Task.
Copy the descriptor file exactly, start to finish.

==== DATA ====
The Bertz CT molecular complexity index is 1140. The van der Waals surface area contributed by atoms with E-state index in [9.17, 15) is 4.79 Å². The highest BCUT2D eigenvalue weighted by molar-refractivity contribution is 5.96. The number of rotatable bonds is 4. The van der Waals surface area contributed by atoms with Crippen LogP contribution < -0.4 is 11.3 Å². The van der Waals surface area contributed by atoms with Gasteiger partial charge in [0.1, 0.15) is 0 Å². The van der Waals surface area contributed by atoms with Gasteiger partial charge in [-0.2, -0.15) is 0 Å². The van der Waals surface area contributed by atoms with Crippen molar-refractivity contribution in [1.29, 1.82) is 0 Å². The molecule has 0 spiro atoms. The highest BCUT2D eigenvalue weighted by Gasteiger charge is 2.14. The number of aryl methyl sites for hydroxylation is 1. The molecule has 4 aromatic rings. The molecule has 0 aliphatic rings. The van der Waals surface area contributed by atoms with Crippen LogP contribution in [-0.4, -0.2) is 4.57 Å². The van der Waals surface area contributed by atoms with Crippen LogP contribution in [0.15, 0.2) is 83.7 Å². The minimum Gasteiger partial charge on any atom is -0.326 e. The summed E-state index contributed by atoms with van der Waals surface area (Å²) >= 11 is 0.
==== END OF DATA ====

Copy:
The Bertz CT molecular complexity index is 1140. The van der Waals surface area contributed by atoms with E-state index in [9.17, 15) is 4.79 Å². The highest BCUT2D eigenvalue weighted by molar-refractivity contribution is 5.96. The number of rotatable bonds is 4. The van der Waals surface area contributed by atoms with Crippen LogP contribution < -0.4 is 11.3 Å². The van der Waals surface area contributed by atoms with Gasteiger partial charge in [0.1, 0.15) is 0 Å². The van der Waals surface area contributed by atoms with Gasteiger partial charge in [-0.2, -0.15) is 0 Å². The van der Waals surface area contributed by atoms with Crippen molar-refractivity contribution in [1.29, 1.82) is 0 Å². The molecule has 0 spiro atoms. The highest BCUT2D eigenvalue weighted by Gasteiger charge is 2.14. The number of aryl methyl sites for hydroxylation is 1. The molecule has 4 aromatic rings. The molecule has 0 aliphatic rings. The van der Waals surface area contributed by atoms with Crippen LogP contribution in [-0.4, -0.2) is 4.57 Å². The van der Waals surface area contributed by atoms with Crippen LogP contribution in [0.15, 0.2) is 83.7 Å². The minimum Gasteiger partial charge on any atom is -0.326 e. The summed E-state index contributed by atoms with van der Waals surface area (Å²) >= 11 is 0.